Discovery of a Marine Ecotone

| Thu Oct. 7, 2010 12:32 PM EDT

 (Phytoplankton. Photo courtesy the NOAA MESA Project.) 

The ocean just got richer than we ever imagined—thanks to a new flow cytometer that measures the size and pigment composition of every phytoplankter present in a sample of seawater at the mind-blowingly fast rate of thousands of cells per second.

With that stream of data, researchers from the University of Washington found that communities of phytoplankton south of Vancouver Island, British Columbia, are big players when it comes to carbon: sequestering up to 50 percent of atmospheric carbon dioxide in the ocean. 

 

(Phytoplankton bloom off Vancouver Island. NASA image courtesy Jeff Schmaltz, MODIS Land Rapid Response Team at NASA GSFC.)

Typically biologists with traditional cytometers look for phytoplankton using tablespoon-sized samples of seawater collected 10 to 50 miles or more from each other.  But the new instrument, SeaFlow, samples seawater continuously, making it possible to analyze samples either every three minutes or else two samples per mile traveled. It does this by tapping into the systems aboard most oceanographic research vessels that supply running seawater to the wet labs.

 

 (François Ribalet prepares the SeaFlow at the start of a recent expedition. Photo courtesy the University of Washington.)

The new technology collects more samples in a day than most scientists normally gather on an entire cruise. It also sorts the phytoplankton into distinct communities, completing work in five minutes that takes two months with traditional cytometers and microscopes.

 
(Phytoplankton. Photo courtesy the NOAA MESA Project.) 
 
A prototype of the device revealed a biological hotspot off Vancouver Island andfor the first timea marine ecotone, something oceanographers knew must exist but had no way to locate before now.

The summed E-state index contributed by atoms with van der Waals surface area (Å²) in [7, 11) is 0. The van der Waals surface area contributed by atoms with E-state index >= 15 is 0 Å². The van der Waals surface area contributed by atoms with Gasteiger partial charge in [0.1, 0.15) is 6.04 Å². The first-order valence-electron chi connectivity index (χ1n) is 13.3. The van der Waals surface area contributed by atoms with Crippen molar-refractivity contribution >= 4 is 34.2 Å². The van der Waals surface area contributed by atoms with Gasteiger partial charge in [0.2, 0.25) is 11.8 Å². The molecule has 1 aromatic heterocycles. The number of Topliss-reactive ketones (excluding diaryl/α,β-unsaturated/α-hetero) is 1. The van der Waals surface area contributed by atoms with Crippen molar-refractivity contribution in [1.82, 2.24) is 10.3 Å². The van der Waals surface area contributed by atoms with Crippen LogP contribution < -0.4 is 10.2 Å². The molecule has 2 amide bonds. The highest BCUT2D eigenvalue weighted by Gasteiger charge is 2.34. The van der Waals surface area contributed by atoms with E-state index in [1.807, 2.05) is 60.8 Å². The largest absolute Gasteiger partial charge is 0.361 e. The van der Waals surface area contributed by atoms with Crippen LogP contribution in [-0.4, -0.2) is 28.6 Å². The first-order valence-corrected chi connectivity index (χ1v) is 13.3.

Ecotones are areas where different habitats overlap, where a prairie and forest meet, for example, or a river and estuary intersect. Ectones are rich with species because plants and animals from both ecosystems might be found there, along with those adapted specifically to the hybrid environment. The ecotone discovered by François Ribalet and colleagues is a 40-mile-wide region where ocean water rich with nitrates met coastal water rich with iron. 

(Diatoms. Photo by Prof. Gordon T. Taylor, Stony Brook University, courtesy Wikimedia Commons.)

Here, Ribalet et al found not one but five oceanic phytoplankton communities, each taking advantage of the concentrations of carbon and nutrients.

"This was just unexpected diversity," Ribalet says. "It flies in the face of the textbooks." 

(Phytoplankton. Photo courtesy the NOAA MESA Project.) 

The researchers also discovered the phytoplankton hotspot sequesters 50 percent of atmospheric carbon dioxide produced nearby.

"We thought that had to be a mistake at first," says Ribalet. "They are such small cells to do so much."
 

 Here's the abstract of the paper in PNAS:

In terrestrial ecosystems, transitional areas between different plant communities (ecotones) are formed by steep environmental gradients and are commonly characterized by high species diversity and primary productivity, which in turn influences the foodweb structure of these regions. Whether comparable zones of elevated diversity and productivity characterize ecotones in the oceans remains poorly understood. Here we describe a previously hidden hotspot of phytoplankton diversity and productivity in a narrow but seasonally persistent transition zone at the intersection of iron-poor, nitrate-rich offshore waters and iron-rich, nitrate-poor coastal waters of the Northeast Pacific Ocean. Novel continuous measurements of phytoplankton cell abundance and composition identified a complex succession of blooms of five distinct size classes of phytoplankton populations within a 100-km–wide transition zone. The blooms appear to be fueled by natural iron enrichment of offshore communities as they are transported toward the coast. The observed succession of phytoplankton populations is likely driven by spatial gradients in iron availability or time since iron enrichment. Regardless of the underlying mechanism, the resulting communities have a strong impact on the regional biogeochemistry as evidenced by the low partial pressure of CO2 and the nearly complete depletion of nutrients. Enhanced phytoplankton productivity and diversity associated with steep environmental gradients are expected wherever water masses with complementary nutrient compositions mix to create a region more favorable for phytoplankton growth. The ability to detect and track these important but poorly characterized marine ecotones is critical for understanding their impact on productivity and ecosystem structure in the oceans.
 
The paper:

Francois Ribalet, et al. Unveiling a phytoplankton hotspot at a narrow boundary between coastal and offshore waters. PNAS.